verb (1)
\ ˈlau̇t How to pronounce lout (audio) \
louted; louting; louts

Definition of lout

 (Entry 1 of 3)

intransitive verb

1 : to bow in respect lout as the queen passed by
2 : submit, yield louted to the emperor



Definition of lout (Entry 2 of 3)

: an awkward brutish person


verb (2)
louted; louting; louts

Definition of lout (Entry 3 of 3)

transitive verb

: to treat as a lout : scorn

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Did You Know?


Lout belongs to the large group of words we use to indicate an undesirable person, a boor, a bumpkin, a dolt, a clod. We've used lout in this way since the mid-1500s. As early as the 800s, however, lout functioned as a verb with the meaning "to bow in respect." No one is quite sure how the verb sense developed into a noun meaning "a brutish person." Perhaps the awkward posture of one bowing down led over time to the idea that the person was personally low and awkward as well.

Examples of lout in a Sentence

Noun watch where you're going, you big lout! Howard's rude behavior at the country club earned him a reputation as a lout.
Recent Examples on the Web: Noun An even closer relationship between Lincoln and popular culture was to the humorist David Ross Locke, who wrote under the pen name Petroleum V. Nasby, a vicious lout who lampooned Northern Democrats for their support of the Confederacy. Washington Post, "The 19th-century culture that shaped Abraham Lincoln," 13 Nov. 2020 Nicholson plays Daryl Van Horne, a wealthy and frighteningly charming lout who becomes romantically entangled with three dissatisfied local women, the informal coven of Cher, Susan Sarandon, and Michelle Pfeiffer. David Sims, The Atlantic, "Horror Movies Are for Everyone," 19 Oct. 2020 Billy Martin held the best winning percentage, .599, among Twins managers, based on having a tremendous club that went 97-65 to win the first American League West in 1969, and then getting fired for being such a lout. Star Tribune, "Twins' Rocco Baldelli won't be manager of the year again, but his work was just as impressive," 28 Sep. 2020 Unlike Billy Martin, previous kingpin for Twins' managerial winning percentage, the odds are several thousand to one against Rocco Baldelli ever getting fired for being a lout. Star Tribune, "Twins' Rocco Baldelli won't be manager of the year again, but his work was just as impressive," 28 Sep. 2020 His father was a real Irish lout—a bartender and an amateur boxer. Dave Schilling, The New Yorker, "The Criterion Channel Presents the Legendary Director Peter Bogdanovich on the Lasting Influence of “Austin Powers in Goldmember”," 22 Aug. 2020 The blistering nonfiction account, written by a morally dubious figure with months of White House access, portrayed President Trump as a venal lout with a toddler's grasp of the world. Jacob Lambert, TheWeek, "John Bolton and our collective yearning for justice," 19 June 2020 Like yours, there were good moments and bad, great bosses and real louts. Chris Erskinecolumnist, Los Angeles Times, "Chris Erskine: I’m leaving The Times. I hope you had a laugh or two in my long run here," 30 Apr. 2020 His male friends — a vaping ugly-American lout played by Will Poulter, and a more sensitive academic specializing in European midsummer traditions, portrayed by William Jackson Harper — have been urging a breakup to no avail. Michael Phillips, chicagotribune.com, "‘Midsommar’ review: ‘Hereditary’ director follows up with a scary vacation trip," 25 June 2019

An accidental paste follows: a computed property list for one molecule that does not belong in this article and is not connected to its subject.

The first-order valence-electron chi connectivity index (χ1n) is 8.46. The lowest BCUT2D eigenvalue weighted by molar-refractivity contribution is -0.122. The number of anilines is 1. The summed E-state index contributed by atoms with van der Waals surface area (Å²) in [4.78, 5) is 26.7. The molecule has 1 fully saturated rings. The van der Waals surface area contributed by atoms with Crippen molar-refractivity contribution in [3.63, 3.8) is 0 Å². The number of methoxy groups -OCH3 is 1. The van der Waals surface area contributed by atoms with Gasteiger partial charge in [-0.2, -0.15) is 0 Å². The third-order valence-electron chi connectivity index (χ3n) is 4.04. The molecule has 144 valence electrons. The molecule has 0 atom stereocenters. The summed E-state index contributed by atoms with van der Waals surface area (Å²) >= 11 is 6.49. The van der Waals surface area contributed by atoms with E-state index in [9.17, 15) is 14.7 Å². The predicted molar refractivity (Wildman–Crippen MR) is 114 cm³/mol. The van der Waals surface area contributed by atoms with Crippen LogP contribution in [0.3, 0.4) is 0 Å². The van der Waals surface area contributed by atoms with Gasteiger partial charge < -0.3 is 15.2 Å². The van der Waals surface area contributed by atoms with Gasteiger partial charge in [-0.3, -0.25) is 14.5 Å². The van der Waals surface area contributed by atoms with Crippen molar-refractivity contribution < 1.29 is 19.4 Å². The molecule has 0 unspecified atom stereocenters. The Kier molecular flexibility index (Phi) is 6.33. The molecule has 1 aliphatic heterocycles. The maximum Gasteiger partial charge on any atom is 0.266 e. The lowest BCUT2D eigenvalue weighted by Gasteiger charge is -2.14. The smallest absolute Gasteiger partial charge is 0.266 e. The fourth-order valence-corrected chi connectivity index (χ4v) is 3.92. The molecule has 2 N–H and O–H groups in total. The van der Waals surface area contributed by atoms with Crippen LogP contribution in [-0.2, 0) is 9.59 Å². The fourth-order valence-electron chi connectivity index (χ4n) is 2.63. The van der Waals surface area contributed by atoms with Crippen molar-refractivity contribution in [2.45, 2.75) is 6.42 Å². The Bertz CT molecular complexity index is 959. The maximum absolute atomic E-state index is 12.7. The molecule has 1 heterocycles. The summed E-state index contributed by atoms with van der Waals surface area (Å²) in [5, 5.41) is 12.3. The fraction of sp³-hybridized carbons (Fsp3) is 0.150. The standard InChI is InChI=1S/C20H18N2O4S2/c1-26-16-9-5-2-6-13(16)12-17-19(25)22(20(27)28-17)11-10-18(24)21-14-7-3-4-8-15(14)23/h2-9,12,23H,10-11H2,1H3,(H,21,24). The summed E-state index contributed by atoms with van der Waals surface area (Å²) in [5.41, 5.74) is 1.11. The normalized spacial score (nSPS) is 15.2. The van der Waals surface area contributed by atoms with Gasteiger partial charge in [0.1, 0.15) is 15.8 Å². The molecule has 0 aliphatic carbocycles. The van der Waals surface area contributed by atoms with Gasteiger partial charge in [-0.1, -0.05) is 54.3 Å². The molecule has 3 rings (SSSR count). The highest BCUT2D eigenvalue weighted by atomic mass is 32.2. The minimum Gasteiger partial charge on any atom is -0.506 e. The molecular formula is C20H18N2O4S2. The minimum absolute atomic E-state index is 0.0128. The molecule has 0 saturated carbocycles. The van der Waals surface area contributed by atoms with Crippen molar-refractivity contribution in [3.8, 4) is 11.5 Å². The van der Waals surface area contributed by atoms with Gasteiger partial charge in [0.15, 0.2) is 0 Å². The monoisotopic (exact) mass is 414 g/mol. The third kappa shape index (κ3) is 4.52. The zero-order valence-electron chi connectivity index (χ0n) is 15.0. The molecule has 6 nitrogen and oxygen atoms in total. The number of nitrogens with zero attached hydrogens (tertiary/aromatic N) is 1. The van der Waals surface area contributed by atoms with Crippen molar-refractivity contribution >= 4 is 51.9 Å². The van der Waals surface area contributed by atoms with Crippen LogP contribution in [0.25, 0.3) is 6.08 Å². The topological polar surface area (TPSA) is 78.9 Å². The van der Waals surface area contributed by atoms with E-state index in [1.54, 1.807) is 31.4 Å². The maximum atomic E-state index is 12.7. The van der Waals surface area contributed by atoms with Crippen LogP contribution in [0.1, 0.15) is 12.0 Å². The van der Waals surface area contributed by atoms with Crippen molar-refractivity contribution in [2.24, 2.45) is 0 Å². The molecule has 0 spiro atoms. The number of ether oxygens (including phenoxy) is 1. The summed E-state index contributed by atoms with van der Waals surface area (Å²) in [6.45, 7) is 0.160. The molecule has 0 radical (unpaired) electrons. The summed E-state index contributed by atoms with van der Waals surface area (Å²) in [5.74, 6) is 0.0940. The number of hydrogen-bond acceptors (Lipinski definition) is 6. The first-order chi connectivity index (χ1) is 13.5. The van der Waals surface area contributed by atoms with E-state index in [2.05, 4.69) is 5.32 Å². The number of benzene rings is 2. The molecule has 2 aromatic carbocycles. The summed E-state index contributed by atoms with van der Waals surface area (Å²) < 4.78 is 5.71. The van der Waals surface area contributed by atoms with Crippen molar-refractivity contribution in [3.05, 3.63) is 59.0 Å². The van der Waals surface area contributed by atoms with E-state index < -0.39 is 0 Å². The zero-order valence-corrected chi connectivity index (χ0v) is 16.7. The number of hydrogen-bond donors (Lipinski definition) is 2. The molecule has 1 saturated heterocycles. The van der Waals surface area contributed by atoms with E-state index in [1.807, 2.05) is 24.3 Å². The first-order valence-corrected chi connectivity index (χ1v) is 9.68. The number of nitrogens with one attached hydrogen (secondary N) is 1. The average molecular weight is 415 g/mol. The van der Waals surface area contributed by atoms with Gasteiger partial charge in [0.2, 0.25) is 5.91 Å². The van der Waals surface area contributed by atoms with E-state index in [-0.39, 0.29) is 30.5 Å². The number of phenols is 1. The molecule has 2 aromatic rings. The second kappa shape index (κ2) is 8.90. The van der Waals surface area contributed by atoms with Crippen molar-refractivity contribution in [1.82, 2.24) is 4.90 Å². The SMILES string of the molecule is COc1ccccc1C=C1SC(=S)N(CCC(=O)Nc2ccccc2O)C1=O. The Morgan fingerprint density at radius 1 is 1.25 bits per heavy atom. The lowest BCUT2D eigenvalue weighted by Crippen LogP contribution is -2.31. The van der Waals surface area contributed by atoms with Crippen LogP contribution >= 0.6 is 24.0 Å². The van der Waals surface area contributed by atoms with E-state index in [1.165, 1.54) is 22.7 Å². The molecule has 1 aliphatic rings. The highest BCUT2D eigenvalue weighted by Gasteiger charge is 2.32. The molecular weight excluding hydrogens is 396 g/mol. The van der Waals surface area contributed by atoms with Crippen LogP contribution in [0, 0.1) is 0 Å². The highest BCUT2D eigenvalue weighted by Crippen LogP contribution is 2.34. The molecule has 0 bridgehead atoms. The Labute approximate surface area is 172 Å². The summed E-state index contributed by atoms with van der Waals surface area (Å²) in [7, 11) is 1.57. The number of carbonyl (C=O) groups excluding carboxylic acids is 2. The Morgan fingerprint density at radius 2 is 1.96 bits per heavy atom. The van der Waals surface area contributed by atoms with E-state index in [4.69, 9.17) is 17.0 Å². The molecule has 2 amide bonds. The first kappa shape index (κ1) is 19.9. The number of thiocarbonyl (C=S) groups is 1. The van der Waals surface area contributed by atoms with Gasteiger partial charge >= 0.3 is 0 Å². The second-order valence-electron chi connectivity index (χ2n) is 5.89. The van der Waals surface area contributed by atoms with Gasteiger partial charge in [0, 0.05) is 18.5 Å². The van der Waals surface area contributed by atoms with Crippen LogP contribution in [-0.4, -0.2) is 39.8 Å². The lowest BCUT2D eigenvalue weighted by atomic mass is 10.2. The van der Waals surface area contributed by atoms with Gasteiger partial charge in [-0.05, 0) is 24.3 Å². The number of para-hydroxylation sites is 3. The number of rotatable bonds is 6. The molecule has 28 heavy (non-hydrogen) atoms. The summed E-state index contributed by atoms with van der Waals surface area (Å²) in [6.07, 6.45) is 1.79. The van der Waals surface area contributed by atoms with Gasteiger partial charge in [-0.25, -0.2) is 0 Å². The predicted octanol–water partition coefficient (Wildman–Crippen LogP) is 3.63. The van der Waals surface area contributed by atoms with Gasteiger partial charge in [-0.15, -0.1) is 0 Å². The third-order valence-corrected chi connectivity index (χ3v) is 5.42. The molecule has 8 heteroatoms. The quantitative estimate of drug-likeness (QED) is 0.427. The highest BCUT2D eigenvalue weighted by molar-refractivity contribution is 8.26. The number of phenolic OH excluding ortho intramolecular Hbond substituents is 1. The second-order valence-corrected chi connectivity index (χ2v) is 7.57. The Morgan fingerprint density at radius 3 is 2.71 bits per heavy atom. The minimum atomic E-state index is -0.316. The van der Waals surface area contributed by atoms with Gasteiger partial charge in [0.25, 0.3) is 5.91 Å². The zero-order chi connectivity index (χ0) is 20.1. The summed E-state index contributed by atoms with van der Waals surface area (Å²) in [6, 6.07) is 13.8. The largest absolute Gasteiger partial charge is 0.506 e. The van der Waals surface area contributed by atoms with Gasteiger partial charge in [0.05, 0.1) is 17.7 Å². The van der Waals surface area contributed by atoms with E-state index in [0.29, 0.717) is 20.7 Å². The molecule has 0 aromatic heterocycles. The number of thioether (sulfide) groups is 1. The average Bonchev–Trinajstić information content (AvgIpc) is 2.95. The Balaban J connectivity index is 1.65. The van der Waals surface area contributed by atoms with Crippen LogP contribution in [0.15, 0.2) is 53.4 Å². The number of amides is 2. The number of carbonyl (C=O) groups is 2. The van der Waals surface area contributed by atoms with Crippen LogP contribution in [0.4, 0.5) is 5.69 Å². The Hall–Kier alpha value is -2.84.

These example sentences are selected automatically from various online news sources to reflect current usage of the word 'lout.' Views expressed in the examples do not represent the opinion of Merriam-Webster or its editors. Send us feedback.

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First Known Use of lout

Verb (1)

before the 12th century, in the meaning defined at sense 1


1542, in the meaning defined above

Verb (2)

circa 1530, in the meaning defined above

History and Etymology for lout

Verb (1)

Middle English, from Old English lūtan; akin to Old Norse lūta to bow down


perhaps from lout entry 1

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Time Traveler for lout

Time Traveler

The first known use of lout was before the 12th century

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Cite this Entry

“Lout.” Merriam-Webster.com Dictionary, Merriam-Webster, https://www.merriam-webster.com/dictionary/lout. Accessed 13 Apr. 2021.

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More Definitions for lout



English Language Learners Definition of lout

: a stupid, rude, or awkward man

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Thesaurus: All synonyms and antonyms for lout

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